After DePape confronted Paul Pelosi in his bedroom, Pelosi tried to make it to an elevator in the home to reach a phone, but DePape blocked his way, Jenkins said. In a nightshirt, Pelosi then told the assailant he had to use the restroom, allowing him to get to his cellphone and call 911, according to authorities.
Police were dispatched to the home in the upscale Pacific Heights neighborhood around 2:20 a.m. Friday. They arrived two minutes later to see the two men struggling over a hammer, and then DePape struck Pelosi at least once before being tackled by officers, Jenkins said.
She said police body camera footage "shows the attack itself." Police later found a second hammer, along with rope, tape and a diary in DePape's backpack.
In the ambulance to the hospital, Paul Pelosi told police he had never seen DePape before, the complaint said. And Jenkins said Sunday, "We have nothing to suggest that these two men knew each other prior to this incident," a statement contradicting vulgar unsupported suggestions on social media.
DePape told investigators he didn't leave even though he knew Paul Pelosi had called 911 because "much like the American founding fathers with the British, he was fighting against tyranny without the option of surrender," the affidavit said.
Speaker Pelosi, who was in Washington, D.C., at the time of the attack, returned swiftly to California. Unlike presidents, congressional leaders have security protection for themselves, but not their families.
DePape is a Canadian citizen who legally entered the United States in 2000 but has stayed long after his visa expired, according to a U.S. official who was not authorized to discuss the matter publicly and spoke on condition of anonymity.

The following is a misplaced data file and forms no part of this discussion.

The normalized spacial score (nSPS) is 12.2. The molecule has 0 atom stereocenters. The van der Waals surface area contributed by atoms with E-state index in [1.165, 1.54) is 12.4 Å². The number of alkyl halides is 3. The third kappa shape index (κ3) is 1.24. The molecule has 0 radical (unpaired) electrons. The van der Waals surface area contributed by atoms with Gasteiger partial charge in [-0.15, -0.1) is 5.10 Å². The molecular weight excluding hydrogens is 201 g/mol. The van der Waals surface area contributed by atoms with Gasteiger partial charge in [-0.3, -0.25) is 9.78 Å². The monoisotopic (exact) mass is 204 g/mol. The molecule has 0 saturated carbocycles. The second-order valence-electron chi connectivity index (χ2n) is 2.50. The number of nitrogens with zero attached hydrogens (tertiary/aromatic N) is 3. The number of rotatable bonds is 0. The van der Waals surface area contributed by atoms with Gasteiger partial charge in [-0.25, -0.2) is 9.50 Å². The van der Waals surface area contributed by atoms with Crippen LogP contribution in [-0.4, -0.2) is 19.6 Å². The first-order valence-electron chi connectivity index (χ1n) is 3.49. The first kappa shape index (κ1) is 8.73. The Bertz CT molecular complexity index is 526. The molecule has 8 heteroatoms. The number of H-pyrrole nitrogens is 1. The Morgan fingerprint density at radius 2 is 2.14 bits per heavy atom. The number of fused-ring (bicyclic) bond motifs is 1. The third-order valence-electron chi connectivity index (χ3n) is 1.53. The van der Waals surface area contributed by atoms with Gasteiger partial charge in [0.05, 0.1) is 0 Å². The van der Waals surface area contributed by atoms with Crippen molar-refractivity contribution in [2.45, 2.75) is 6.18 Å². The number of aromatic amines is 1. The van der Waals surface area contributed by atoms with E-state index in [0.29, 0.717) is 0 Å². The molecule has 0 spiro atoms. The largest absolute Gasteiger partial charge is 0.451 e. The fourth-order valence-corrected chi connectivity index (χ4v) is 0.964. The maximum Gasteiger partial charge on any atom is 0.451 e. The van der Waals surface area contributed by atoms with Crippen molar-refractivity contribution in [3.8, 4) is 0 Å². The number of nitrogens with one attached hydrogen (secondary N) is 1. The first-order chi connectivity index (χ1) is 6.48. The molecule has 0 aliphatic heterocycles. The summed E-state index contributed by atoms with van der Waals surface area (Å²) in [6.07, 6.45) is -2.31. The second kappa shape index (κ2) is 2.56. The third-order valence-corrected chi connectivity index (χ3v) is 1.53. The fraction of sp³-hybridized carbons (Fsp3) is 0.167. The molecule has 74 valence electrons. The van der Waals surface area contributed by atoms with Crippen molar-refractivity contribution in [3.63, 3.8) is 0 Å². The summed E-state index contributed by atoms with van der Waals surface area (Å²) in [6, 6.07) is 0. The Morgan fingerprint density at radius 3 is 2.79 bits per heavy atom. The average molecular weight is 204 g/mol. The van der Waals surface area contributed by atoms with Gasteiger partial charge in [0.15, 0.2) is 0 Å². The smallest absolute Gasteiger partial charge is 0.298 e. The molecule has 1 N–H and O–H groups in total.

Family described DePape as estranged, and he was known by some in San Francisco as a pro-nudity activist who appeared to embrace a range of conspiracy theories. DePape has lived for the past two years in a garage at a residence in Richmond, California, the complaint said.
The attack was an unsettling echo of the Jan. 6, 2021, insurrection at the U.S. Capitol, when rioters trying to overturn Joe Biden's election defeat of Donald Trump stormed the halls eerily calling "Where's Nancy?" Some carried zip ties.
Elon Musk over the weekend tweeted, then deleted, a fringe website's conspiracy theories to his millions of followers, as his purchase of Twitter has raised concerns that the social media platform would no longer seek to limit misinformation and hate speech.
Trump's son, Donald Trump Jr., was among those making light of the attack on Paul Pelosi, tweeting crude jokes about it.
With nearly 10,000 threats against members of Congress in the last year, U.S. Capitol Police have advised lawmakers to take precautions. Chief Tom Manger, who leads the force, has said the threat from lone-wolf attackers has been growing and the most significant threat the force is facing is the historically high number of threats against lawmakers, thousands more than just a few years before.
The beating of the speaker's husband follows other attacks and threats. This summer, a man carrying a gun, a knife and zip ties was arrested near Supreme Court Justice Brett Kavanaugh's house in Maryland after threatening to kill him. In 2017, Republican Rep. Steve Scalise was seriously injured when a Bernie Sanders supporter opened fire on Republicans at a congressional baseball game practice.